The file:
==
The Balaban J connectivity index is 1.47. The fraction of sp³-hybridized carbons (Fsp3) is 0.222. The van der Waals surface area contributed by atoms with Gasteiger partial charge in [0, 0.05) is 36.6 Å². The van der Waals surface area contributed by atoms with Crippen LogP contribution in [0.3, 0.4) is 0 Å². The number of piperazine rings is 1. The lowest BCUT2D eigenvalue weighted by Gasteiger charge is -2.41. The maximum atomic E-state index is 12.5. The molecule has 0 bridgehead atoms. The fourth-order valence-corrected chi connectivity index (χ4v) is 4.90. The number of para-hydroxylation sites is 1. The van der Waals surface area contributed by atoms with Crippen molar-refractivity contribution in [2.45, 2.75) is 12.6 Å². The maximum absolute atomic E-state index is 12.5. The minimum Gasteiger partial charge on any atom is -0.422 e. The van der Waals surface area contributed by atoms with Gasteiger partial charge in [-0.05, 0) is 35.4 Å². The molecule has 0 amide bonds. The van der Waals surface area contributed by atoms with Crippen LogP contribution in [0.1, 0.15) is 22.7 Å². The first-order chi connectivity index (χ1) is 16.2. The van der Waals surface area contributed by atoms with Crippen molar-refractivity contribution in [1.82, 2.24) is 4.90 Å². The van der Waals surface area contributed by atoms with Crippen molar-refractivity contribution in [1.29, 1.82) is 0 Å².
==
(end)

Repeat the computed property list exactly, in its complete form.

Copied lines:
The Balaban J connectivity index is 1.47. The fraction of sp³-hybridized carbons (Fsp3) is 0.222. The van der Waals surface area contributed by atoms with Gasteiger partial charge in [0, 0.05) is 36.6 Å². The van der Waals surface area contributed by atoms with Crippen LogP contribution in [0.3, 0.4) is 0 Å². The number of piperazine rings is 1. The lowest BCUT2D eigenvalue weighted by Gasteiger charge is -2.41. The maximum atomic E-state index is 12.5. The molecule has 0 bridgehead atoms. The fourth-order valence-corrected chi connectivity index (χ4v) is 4.90. The number of para-hydroxylation sites is 1. The van der Waals surface area contributed by atoms with Crippen molar-refractivity contribution in [2.45, 2.75) is 12.6 Å². The maximum absolute atomic E-state index is 12.5. The minimum Gasteiger partial charge on any atom is -0.422 e. The van der Waals surface area contributed by atoms with Gasteiger partial charge in [-0.05, 0) is 35.4 Å². The molecule has 0 amide bonds. The van der Waals surface area contributed by atoms with Crippen LogP contribution in [0.1, 0.15) is 22.7 Å². The first-order chi connectivity index (χ1) is 16.2. The van der Waals surface area contributed by atoms with Crippen molar-refractivity contribution in [1.82, 2.24) is 4.90 Å². The van der Waals surface area contributed by atoms with Crippen molar-refractivity contribution in [1.29, 1.82) is 0 Å².